Friday, September 18, 2009


The Canadian public never seems to tire of the annual Dec. 6 tribute to the 1989 Montreal Polytechnique shooting massacre of 14 women. Indeed, the power of the mourning industry burgeons with every anniversary: The theme of violence against women dominates the media: new physical memorials are constructed, additional programs decrying domestic violence against women are entrenched in school curricula, masses of white ribbons are distributed; more stringent gun control is more strenuously urged. The cumulative effect of all this is to link all Canadian men to a global conspiracy against women of jihadist proportions.

Public tributes to the fallen can bring out the best or the worst in Canadian national character. We see the best in the real Remembrance Day ceremonies (about WWII), bringing forth national pride and cultural confidence, reminding us of a time when real heroism was considered a quality deserving of public recognition. But now, November 11 is perhaps the only day of the year when feminist ideologues refrain from overt misandry. We see the worst on December 6th, a day when truly the unethical motion of denouncing an entire gender for an individual’s behaviour is given free reign, and we all acknowledge that something like that would be inacceptable in the case of race or religion.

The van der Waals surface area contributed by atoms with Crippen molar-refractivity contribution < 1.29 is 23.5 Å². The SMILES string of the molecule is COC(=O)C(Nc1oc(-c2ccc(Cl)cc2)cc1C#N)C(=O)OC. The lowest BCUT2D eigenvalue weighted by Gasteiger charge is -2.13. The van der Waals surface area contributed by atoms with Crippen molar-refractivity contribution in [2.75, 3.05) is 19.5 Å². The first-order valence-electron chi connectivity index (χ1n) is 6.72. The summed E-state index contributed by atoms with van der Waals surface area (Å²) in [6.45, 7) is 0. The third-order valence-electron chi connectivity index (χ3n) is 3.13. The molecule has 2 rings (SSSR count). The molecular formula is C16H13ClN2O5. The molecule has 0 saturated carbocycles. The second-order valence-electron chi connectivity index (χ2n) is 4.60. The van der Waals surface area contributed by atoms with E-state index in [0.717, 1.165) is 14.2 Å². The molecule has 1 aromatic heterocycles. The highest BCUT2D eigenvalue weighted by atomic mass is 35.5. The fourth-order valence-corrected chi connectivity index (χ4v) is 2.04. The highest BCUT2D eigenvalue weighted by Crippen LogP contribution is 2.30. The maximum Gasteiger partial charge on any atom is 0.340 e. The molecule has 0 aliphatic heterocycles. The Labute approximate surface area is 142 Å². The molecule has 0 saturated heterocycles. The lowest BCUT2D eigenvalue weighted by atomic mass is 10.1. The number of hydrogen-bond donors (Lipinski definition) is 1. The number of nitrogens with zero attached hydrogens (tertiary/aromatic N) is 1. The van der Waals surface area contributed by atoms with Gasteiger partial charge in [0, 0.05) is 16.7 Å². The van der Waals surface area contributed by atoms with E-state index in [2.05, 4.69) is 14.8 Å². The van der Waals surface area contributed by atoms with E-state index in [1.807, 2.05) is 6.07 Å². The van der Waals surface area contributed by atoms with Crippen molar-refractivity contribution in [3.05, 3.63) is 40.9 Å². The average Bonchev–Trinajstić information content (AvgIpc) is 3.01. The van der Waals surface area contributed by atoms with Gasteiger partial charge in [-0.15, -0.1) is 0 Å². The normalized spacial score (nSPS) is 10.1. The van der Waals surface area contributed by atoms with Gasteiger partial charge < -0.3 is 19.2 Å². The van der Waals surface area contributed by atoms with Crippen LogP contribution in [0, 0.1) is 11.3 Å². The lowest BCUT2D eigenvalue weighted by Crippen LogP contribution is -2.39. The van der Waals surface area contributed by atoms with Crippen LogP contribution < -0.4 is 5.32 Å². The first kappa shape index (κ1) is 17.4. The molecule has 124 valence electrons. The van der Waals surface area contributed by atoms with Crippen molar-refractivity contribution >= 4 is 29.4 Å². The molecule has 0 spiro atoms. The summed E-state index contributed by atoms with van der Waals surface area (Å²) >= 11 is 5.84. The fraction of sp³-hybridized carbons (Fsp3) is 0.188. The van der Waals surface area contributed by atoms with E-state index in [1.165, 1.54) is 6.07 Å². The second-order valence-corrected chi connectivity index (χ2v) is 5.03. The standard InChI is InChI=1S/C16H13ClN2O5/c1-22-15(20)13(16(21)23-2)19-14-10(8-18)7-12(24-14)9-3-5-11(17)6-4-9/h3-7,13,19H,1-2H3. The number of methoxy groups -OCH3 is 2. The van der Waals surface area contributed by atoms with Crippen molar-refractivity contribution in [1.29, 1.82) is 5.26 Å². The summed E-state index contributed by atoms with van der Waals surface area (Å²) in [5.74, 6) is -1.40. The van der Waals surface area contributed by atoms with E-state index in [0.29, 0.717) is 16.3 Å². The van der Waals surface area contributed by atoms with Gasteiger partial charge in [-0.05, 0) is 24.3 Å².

Commemorative ceremonies, as an edifying rite, should unify rather than divide the nation. Mourning for national tragedies usually aim at strengthen the collective resolve, not demoralize. Unifying is the key word here. We should not tolerate nor fund grief rituals that nurture conspiracy theories and phobias. Tributes that become a propaganda mill for scapegoating half the population should not be tolerated. It is high time we turn our attention and public funds to worthier commemorative projects.

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